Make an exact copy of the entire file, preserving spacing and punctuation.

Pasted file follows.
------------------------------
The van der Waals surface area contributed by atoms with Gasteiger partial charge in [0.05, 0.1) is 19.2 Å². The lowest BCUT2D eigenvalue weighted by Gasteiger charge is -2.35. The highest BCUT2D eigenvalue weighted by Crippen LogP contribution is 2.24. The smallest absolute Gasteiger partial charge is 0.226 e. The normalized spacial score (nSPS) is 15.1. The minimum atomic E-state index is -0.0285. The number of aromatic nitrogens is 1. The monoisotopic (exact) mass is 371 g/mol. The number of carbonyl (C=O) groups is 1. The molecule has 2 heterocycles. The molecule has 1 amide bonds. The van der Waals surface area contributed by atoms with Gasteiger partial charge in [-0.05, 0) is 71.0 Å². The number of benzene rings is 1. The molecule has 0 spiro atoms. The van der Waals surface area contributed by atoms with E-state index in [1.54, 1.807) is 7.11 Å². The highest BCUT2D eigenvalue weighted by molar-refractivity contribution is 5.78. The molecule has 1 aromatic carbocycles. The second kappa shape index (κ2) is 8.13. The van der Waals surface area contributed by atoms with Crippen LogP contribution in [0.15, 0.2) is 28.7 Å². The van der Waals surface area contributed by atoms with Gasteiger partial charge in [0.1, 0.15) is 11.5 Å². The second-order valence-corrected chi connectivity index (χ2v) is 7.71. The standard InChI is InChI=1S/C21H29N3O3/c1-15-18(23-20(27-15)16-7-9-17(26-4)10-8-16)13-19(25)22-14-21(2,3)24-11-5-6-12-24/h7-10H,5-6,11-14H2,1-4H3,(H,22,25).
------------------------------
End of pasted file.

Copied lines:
The van der Waals surface area contributed by atoms with Gasteiger partial charge in [0.05, 0.1) is 19.2 Å². The lowest BCUT2D eigenvalue weighted by Gasteiger charge is -2.35. The highest BCUT2D eigenvalue weighted by Crippen LogP contribution is 2.24. The smallest absolute Gasteiger partial charge is 0.226 e. The normalized spacial score (nSPS) is 15.1. The minimum atomic E-state index is -0.0285. The number of aromatic nitrogens is 1. The monoisotopic (exact) mass is 371 g/mol. The number of carbonyl (C=O) groups is 1. The molecule has 2 heterocycles. The molecule has 1 amide bonds. The van der Waals surface area contributed by atoms with Gasteiger partial charge in [-0.05, 0) is 71.0 Å². The number of benzene rings is 1. The molecule has 0 spiro atoms. The van der Waals surface area contributed by atoms with E-state index in [1.54, 1.807) is 7.11 Å². The highest BCUT2D eigenvalue weighted by molar-refractivity contribution is 5.78. The molecule has 1 aromatic carbocycles. The second kappa shape index (κ2) is 8.13. The van der Waals surface area contributed by atoms with Crippen LogP contribution in [0.15, 0.2) is 28.7 Å². The van der Waals surface area contributed by atoms with Gasteiger partial charge in [0.1, 0.15) is 11.5 Å². The second-order valence-corrected chi connectivity index (χ2v) is 7.71. The standard InChI is InChI=1S/C21H29N3O3/c1-15-18(23-20(27-15)16-7-9-17(26-4)10-8-16)13-19(25)22-14-21(2,3)24-11-5-6-12-24/h7-10H,5-6,11-14H2,1-4H3,(H,22,25).